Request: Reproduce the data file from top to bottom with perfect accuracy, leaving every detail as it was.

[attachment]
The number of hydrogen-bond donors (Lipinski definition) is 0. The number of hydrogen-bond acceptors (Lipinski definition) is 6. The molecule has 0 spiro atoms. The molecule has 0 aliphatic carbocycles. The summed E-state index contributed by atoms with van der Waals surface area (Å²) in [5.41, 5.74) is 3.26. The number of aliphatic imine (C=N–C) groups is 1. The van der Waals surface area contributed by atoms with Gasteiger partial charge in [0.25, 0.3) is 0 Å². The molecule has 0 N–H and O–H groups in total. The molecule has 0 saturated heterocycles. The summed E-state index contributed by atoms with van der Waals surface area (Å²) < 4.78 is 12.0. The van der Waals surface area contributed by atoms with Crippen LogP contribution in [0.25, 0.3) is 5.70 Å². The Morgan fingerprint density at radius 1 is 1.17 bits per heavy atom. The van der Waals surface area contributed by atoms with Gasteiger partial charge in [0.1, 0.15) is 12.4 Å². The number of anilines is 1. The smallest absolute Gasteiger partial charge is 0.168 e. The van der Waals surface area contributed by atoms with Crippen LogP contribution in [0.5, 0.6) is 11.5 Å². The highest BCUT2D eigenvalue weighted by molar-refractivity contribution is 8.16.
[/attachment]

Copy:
The number of hydrogen-bond donors (Lipinski definition) is 0. The number of hydrogen-bond acceptors (Lipinski definition) is 6. The molecule has 0 spiro atoms. The molecule has 0 aliphatic carbocycles. The summed E-state index contributed by atoms with van der Waals surface area (Å²) in [5.41, 5.74) is 3.26. The number of aliphatic imine (C=N–C) groups is 1. The van der Waals surface area contributed by atoms with Gasteiger partial charge in [0.25, 0.3) is 0 Å². The molecule has 0 N–H and O–H groups in total. The molecule has 0 saturated heterocycles. The summed E-state index contributed by atoms with van der Waals surface area (Å²) < 4.78 is 12.0. The van der Waals surface area contributed by atoms with Crippen LogP contribution in [0.25, 0.3) is 5.70 Å². The Morgan fingerprint density at radius 1 is 1.17 bits per heavy atom. The van der Waals surface area contributed by atoms with Gasteiger partial charge in [0.1, 0.15) is 12.4 Å². The number of anilines is 1. The smallest absolute Gasteiger partial charge is 0.168 e. The van der Waals surface area contributed by atoms with Crippen LogP contribution in [0.5, 0.6) is 11.5 Å². The highest BCUT2D eigenvalue weighted by molar-refractivity contribution is 8.16.